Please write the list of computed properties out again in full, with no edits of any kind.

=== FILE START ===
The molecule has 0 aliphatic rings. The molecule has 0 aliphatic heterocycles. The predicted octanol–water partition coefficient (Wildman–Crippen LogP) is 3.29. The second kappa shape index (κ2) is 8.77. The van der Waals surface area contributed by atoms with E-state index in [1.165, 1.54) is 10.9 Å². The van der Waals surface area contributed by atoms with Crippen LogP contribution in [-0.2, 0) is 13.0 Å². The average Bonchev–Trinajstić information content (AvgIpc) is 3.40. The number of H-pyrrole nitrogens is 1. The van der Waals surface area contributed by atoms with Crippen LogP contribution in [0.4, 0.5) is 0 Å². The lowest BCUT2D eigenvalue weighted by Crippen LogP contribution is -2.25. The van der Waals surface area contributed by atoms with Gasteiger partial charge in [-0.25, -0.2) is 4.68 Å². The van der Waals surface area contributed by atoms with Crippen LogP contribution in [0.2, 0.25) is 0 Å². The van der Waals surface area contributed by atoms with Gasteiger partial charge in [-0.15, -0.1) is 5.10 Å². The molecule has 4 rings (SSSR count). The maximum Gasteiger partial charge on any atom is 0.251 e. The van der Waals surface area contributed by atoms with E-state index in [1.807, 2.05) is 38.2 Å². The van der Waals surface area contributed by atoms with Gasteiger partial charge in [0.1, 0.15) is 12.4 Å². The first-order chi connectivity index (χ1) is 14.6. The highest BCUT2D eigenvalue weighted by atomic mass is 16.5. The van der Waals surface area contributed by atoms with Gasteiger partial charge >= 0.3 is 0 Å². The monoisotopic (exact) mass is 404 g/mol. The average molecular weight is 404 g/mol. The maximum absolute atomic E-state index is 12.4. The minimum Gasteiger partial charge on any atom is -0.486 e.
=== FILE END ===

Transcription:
The molecule has 0 aliphatic rings. The molecule has 0 aliphatic heterocycles. The predicted octanol–water partition coefficient (Wildman–Crippen LogP) is 3.29. The second kappa shape index (κ2) is 8.77. The van der Waals surface area contributed by atoms with E-state index in [1.165, 1.54) is 10.9 Å². The van der Waals surface area contributed by atoms with Crippen LogP contribution in [-0.2, 0) is 13.0 Å². The average Bonchev–Trinajstić information content (AvgIpc) is 3.40. The number of H-pyrrole nitrogens is 1. The van der Waals surface area contributed by atoms with Crippen LogP contribution in [0.4, 0.5) is 0 Å². The lowest BCUT2D eigenvalue weighted by Crippen LogP contribution is -2.25. The van der Waals surface area contributed by atoms with Gasteiger partial charge in [-0.25, -0.2) is 4.68 Å². The van der Waals surface area contributed by atoms with Crippen LogP contribution in [0.2, 0.25) is 0 Å². The van der Waals surface area contributed by atoms with Gasteiger partial charge in [-0.15, -0.1) is 5.10 Å². The molecule has 4 rings (SSSR count). The maximum Gasteiger partial charge on any atom is 0.251 e. The van der Waals surface area contributed by atoms with E-state index in [1.807, 2.05) is 38.2 Å². The van der Waals surface area contributed by atoms with Gasteiger partial charge in [0.1, 0.15) is 12.4 Å². The first-order chi connectivity index (χ1) is 14.6. The highest BCUT2D eigenvalue weighted by atomic mass is 16.5. The van der Waals surface area contributed by atoms with Gasteiger partial charge >= 0.3 is 0 Å². The monoisotopic (exact) mass is 404 g/mol. The average molecular weight is 404 g/mol. The maximum absolute atomic E-state index is 12.4. The minimum Gasteiger partial charge on any atom is -0.486 e.